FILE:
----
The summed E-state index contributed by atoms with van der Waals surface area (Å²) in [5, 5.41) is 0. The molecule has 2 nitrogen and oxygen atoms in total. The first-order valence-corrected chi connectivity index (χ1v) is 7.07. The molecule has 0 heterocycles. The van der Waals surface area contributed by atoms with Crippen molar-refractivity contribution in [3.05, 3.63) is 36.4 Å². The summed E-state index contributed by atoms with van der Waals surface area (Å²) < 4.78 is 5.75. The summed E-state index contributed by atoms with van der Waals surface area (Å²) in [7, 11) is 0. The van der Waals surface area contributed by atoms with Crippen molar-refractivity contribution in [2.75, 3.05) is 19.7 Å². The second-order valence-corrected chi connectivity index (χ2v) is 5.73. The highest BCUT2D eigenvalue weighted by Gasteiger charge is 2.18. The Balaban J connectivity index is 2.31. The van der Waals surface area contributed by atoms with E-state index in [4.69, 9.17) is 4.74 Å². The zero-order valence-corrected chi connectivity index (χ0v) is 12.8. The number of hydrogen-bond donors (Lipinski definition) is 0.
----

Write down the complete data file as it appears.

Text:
The summed E-state index contributed by atoms with van der Waals surface area (Å²) in [5, 5.41) is 0. The molecule has 2 nitrogen and oxygen atoms in total. The first-order valence-corrected chi connectivity index (χ1v) is 7.07. The molecule has 0 heterocycles. The van der Waals surface area contributed by atoms with Crippen molar-refractivity contribution in [3.05, 3.63) is 36.4 Å². The summed E-state index contributed by atoms with van der Waals surface area (Å²) < 4.78 is 5.75. The summed E-state index contributed by atoms with van der Waals surface area (Å²) in [7, 11) is 0. The van der Waals surface area contributed by atoms with Crippen molar-refractivity contribution in [2.75, 3.05) is 19.7 Å². The second-order valence-corrected chi connectivity index (χ2v) is 5.73. The highest BCUT2D eigenvalue weighted by Gasteiger charge is 2.18. The Balaban J connectivity index is 2.31. The van der Waals surface area contributed by atoms with E-state index in [4.69, 9.17) is 4.74 Å². The zero-order valence-corrected chi connectivity index (χ0v) is 12.8. The number of hydrogen-bond donors (Lipinski definition) is 0.